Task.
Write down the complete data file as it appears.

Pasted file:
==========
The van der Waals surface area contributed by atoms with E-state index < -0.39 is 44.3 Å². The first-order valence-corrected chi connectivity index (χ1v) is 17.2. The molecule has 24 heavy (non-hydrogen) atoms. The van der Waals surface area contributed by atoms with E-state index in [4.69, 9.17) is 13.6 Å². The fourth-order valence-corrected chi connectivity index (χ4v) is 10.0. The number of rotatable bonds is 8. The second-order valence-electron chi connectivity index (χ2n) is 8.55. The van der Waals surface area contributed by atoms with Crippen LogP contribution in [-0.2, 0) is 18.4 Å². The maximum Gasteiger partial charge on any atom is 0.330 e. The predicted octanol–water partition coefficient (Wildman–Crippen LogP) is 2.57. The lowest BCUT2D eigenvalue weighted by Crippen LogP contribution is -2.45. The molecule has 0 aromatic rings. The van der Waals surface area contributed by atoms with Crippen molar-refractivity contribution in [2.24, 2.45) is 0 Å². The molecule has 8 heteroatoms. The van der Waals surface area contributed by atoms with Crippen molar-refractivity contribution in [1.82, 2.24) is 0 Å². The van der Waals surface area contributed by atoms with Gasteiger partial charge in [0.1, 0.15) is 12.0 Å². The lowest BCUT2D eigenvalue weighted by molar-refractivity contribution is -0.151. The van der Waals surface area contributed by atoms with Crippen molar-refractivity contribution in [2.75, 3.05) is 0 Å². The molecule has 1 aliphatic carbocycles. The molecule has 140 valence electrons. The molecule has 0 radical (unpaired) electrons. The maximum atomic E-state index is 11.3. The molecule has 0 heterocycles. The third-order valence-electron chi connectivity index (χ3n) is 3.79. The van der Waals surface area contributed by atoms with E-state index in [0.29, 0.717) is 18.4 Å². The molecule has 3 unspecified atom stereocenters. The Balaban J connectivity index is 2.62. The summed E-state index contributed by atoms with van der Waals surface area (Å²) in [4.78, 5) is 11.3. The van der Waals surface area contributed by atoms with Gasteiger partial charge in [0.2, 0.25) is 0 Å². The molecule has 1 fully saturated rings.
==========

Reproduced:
The van der Waals surface area contributed by atoms with E-state index < -0.39 is 44.3 Å². The first-order valence-corrected chi connectivity index (χ1v) is 17.2. The molecule has 24 heavy (non-hydrogen) atoms. The van der Waals surface area contributed by atoms with E-state index in [4.69, 9.17) is 13.6 Å². The fourth-order valence-corrected chi connectivity index (χ4v) is 10.0. The number of rotatable bonds is 8. The second-order valence-electron chi connectivity index (χ2n) is 8.55. The van der Waals surface area contributed by atoms with Crippen LogP contribution in [-0.2, 0) is 18.4 Å². The maximum Gasteiger partial charge on any atom is 0.330 e. The predicted octanol–water partition coefficient (Wildman–Crippen LogP) is 2.57. The lowest BCUT2D eigenvalue weighted by Crippen LogP contribution is -2.45. The molecule has 0 aromatic rings. The van der Waals surface area contributed by atoms with Crippen molar-refractivity contribution in [2.24, 2.45) is 0 Å². The molecule has 8 heteroatoms. The van der Waals surface area contributed by atoms with Crippen molar-refractivity contribution in [1.82, 2.24) is 0 Å². The van der Waals surface area contributed by atoms with Gasteiger partial charge in [0.1, 0.15) is 12.0 Å². The lowest BCUT2D eigenvalue weighted by molar-refractivity contribution is -0.151. The van der Waals surface area contributed by atoms with Crippen molar-refractivity contribution in [2.75, 3.05) is 0 Å². The molecule has 1 aliphatic carbocycles. The molecule has 140 valence electrons. The molecule has 0 radical (unpaired) electrons. The maximum atomic E-state index is 11.3. The molecule has 0 heterocycles. The third-order valence-electron chi connectivity index (χ3n) is 3.79. The van der Waals surface area contributed by atoms with E-state index in [0.29, 0.717) is 18.4 Å². The molecule has 3 unspecified atom stereocenters. The Balaban J connectivity index is 2.62. The summed E-state index contributed by atoms with van der Waals surface area (Å²) in [4.78, 5) is 11.3. The van der Waals surface area contributed by atoms with Gasteiger partial charge in [0.2, 0.25) is 0 Å². The molecule has 1 fully saturated rings.